What I’m Reading: The Red Pyramid

About this time last year, I discovered the work of writer Rick Riordan, whose fantasy series Percy Jackson and the Olympians was just reaching its conclusion. Having read and become a huge fan of that series since then, I was glad to be there earlier this month when Riordan’s new series, The Kane Chronicles, began. The Percy Jackson books, if you’ve never read them, are about modern-day sons and daughters of the ancient Greek gods. The new series turns Riordan’s attention to another mythology — that of ancient Egypt.

In The Red Pyramid, first book of The Kane Chronicles, we are introduced to a new pair of protagonists, siblings Carter and Sadie Kane. Since the death of their mother several years ago, Carter and Sadie have grown up apart. Carter travels the world with their archeologist father, while their maternal grandparents have gotten custody of Sadie and are raising her in London. The family has only been reunited twice a year for several years, and with Christmas coming, Carter and his father are coming to see her. The visit is ruined, though, when a catastrophe unleashes an ancient evil and the Kane siblings find themselves on the run.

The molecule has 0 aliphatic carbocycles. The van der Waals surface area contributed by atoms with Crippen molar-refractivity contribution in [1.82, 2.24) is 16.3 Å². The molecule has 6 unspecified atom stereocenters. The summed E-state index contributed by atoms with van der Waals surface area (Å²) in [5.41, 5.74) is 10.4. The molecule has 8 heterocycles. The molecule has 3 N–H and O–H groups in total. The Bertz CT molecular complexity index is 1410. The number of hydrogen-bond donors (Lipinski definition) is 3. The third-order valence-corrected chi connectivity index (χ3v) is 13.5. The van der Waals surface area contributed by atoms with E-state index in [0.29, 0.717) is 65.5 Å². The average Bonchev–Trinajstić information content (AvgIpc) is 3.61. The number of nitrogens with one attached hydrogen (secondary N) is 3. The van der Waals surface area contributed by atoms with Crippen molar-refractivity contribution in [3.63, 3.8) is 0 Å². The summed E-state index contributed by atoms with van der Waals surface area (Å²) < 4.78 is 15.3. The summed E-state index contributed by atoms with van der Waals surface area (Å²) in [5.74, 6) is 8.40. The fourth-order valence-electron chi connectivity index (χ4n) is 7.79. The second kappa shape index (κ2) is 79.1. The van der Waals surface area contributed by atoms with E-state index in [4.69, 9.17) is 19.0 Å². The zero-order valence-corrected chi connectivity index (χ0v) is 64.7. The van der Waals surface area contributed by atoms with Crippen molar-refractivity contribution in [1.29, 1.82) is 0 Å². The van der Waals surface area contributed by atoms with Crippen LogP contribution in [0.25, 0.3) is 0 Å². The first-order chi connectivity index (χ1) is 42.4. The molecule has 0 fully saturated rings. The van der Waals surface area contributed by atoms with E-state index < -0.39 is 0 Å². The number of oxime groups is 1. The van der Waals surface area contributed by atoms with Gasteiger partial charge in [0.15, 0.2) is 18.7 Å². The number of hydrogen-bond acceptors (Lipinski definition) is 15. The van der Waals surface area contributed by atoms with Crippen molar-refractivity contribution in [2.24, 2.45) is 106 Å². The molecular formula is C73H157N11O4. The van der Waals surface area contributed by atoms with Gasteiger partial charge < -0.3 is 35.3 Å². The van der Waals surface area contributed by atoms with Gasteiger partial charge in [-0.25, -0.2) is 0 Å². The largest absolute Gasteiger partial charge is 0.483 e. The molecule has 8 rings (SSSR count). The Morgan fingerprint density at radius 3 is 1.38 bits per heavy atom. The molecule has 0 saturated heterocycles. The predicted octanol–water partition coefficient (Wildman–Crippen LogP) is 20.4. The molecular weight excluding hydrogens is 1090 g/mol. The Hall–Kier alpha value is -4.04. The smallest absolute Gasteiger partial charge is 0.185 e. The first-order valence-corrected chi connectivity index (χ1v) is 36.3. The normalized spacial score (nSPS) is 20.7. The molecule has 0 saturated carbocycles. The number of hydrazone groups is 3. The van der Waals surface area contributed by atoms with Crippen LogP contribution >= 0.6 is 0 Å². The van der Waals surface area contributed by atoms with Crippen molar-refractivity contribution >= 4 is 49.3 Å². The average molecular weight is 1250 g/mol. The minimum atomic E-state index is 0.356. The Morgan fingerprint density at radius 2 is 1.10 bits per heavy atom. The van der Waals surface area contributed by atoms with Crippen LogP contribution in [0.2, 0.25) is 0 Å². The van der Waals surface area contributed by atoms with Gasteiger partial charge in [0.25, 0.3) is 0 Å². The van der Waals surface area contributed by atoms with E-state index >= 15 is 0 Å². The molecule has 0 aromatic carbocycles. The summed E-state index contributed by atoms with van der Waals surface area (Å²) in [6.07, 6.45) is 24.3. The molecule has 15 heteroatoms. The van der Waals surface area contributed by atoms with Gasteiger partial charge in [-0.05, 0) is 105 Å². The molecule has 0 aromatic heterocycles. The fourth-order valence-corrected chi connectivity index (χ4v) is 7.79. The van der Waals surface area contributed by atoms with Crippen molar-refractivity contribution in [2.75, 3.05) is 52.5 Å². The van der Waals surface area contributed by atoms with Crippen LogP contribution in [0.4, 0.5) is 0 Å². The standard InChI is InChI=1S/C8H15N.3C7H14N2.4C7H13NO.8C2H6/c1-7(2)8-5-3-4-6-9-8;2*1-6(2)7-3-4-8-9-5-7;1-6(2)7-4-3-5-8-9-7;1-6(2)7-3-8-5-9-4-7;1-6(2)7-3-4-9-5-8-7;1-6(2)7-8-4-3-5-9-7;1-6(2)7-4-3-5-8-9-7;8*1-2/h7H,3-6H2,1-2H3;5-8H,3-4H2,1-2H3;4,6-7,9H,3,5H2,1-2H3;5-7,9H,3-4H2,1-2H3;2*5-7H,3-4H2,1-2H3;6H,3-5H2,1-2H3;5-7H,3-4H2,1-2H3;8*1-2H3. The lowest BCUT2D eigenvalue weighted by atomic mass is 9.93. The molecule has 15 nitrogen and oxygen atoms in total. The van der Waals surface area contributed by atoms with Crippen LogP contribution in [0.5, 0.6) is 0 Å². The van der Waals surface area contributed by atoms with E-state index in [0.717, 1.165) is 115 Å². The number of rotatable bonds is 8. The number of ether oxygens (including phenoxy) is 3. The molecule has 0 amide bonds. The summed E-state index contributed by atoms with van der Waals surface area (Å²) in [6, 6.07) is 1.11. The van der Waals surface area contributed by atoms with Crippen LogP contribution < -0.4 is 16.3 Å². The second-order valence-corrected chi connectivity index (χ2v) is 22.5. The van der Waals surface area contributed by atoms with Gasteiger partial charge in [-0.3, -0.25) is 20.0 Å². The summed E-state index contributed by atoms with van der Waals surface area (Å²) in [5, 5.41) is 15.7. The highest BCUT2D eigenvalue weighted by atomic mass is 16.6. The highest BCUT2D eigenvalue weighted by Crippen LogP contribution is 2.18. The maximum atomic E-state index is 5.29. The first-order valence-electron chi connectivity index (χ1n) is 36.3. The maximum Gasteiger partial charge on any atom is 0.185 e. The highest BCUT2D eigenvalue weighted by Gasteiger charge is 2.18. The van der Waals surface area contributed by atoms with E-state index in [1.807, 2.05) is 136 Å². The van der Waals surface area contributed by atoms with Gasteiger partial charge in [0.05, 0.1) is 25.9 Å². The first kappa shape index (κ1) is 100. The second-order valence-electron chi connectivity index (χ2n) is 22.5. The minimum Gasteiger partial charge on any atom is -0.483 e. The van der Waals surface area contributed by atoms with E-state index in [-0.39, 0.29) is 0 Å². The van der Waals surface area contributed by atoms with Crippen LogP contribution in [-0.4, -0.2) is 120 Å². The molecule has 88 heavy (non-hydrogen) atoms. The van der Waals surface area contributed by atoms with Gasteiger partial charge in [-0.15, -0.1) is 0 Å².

Comparisons to the Percy Jackson books are almost impossible to avoid, given the similarity of the concepts — young heroes forced to go into battle against (and sometimes alongside) gods that most people in the modern-day world now believe were only myths, and it will be up to the children to save the world when the time comes.The mechanics of the story tread the line between reusing elements of Percy’s world and original material. Fortunately there’s a line in the book — just one — that implies that the Kanes and Percy live in the same fictional universe. Casting these stories in the same world helps considerably, allowing Riordan to use some of the same rules without feeling like he’s just repeating himself.

Carter himself is cut out of the same mold as Percy, the young, reluctant hero. Fortunately, Carter has something that Percy didn’t — a sarcastic but incredibly strong sister in Sadie. Nothing against Carter, but it’s Sadie who really sets this series apart.The narrative actually bounces back, with each of the sibs taking turns narrating a chapter or two at a time in an audio recording ostensibly “found” and transcribed by Rick Riordan. The real great thing about the way it’s written is that Riordan manages to channel two distinct voices without being confusing or jarring in the transition.

The first book in the Kane Chronicles is pretty good. Oddly, I think if I’d never ready the Percy books, I would enjoy it more. I did enjoy it quite a bit, though, more than enough to be ready for the next book in the series. If you enjoyed Percy (or haven’t read it and enjoy some all-ages fantasy) give this book a try.


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